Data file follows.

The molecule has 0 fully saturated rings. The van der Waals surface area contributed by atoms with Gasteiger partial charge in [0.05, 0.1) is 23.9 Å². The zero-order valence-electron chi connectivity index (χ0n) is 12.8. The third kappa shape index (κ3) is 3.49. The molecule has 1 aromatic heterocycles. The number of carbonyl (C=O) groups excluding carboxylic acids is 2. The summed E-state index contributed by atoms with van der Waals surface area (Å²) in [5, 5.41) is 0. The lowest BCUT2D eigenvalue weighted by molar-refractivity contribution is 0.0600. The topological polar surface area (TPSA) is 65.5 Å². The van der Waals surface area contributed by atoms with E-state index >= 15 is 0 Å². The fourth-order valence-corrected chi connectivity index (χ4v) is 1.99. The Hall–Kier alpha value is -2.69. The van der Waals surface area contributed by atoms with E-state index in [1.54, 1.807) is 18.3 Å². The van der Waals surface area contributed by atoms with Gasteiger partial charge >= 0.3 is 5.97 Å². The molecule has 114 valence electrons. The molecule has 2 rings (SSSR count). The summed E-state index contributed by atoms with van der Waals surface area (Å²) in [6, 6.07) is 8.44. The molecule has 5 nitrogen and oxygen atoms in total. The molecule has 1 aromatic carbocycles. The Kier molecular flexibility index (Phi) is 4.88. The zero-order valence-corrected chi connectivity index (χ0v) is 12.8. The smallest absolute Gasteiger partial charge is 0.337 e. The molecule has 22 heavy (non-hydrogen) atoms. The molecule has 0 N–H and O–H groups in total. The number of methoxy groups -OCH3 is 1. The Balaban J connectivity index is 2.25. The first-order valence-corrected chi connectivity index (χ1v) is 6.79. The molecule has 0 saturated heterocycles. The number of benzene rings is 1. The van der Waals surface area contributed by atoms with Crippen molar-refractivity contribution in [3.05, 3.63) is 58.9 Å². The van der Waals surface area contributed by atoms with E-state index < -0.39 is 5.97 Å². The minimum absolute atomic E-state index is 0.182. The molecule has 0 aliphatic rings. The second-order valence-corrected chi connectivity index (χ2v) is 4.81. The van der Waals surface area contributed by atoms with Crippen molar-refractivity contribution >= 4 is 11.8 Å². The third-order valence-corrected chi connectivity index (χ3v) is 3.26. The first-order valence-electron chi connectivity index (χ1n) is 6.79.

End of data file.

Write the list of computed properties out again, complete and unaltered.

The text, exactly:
The molecule has 0 fully saturated rings. The van der Waals surface area contributed by atoms with Gasteiger partial charge in [0.05, 0.1) is 23.9 Å². The zero-order valence-electron chi connectivity index (χ0n) is 12.8. The third kappa shape index (κ3) is 3.49. The molecule has 1 aromatic heterocycles. The number of carbonyl (C=O) groups excluding carboxylic acids is 2. The summed E-state index contributed by atoms with van der Waals surface area (Å²) in [5, 5.41) is 0. The lowest BCUT2D eigenvalue weighted by molar-refractivity contribution is 0.0600. The topological polar surface area (TPSA) is 65.5 Å². The van der Waals surface area contributed by atoms with E-state index >= 15 is 0 Å². The fourth-order valence-corrected chi connectivity index (χ4v) is 1.99. The Hall–Kier alpha value is -2.69. The van der Waals surface area contributed by atoms with E-state index in [1.54, 1.807) is 18.3 Å². The van der Waals surface area contributed by atoms with Gasteiger partial charge >= 0.3 is 5.97 Å². The molecule has 114 valence electrons. The molecule has 2 rings (SSSR count). The summed E-state index contributed by atoms with van der Waals surface area (Å²) in [6, 6.07) is 8.44. The molecule has 5 nitrogen and oxygen atoms in total. The molecule has 1 aromatic carbocycles. The Kier molecular flexibility index (Phi) is 4.88. The zero-order valence-corrected chi connectivity index (χ0v) is 12.8. The smallest absolute Gasteiger partial charge is 0.337 e. The molecule has 22 heavy (non-hydrogen) atoms. The molecule has 0 N–H and O–H groups in total. The number of methoxy groups -OCH3 is 1. The Balaban J connectivity index is 2.25. The first-order valence-corrected chi connectivity index (χ1v) is 6.79. The molecule has 0 saturated heterocycles. The number of benzene rings is 1. The van der Waals surface area contributed by atoms with Crippen molar-refractivity contribution in [3.05, 3.63) is 58.9 Å². The van der Waals surface area contributed by atoms with E-state index < -0.39 is 5.97 Å². The minimum absolute atomic E-state index is 0.182. The molecule has 0 aliphatic rings. The second-order valence-corrected chi connectivity index (χ2v) is 4.81. The van der Waals surface area contributed by atoms with Crippen molar-refractivity contribution >= 4 is 11.8 Å². The third-order valence-corrected chi connectivity index (χ3v) is 3.26. The first-order valence-electron chi connectivity index (χ1n) is 6.79.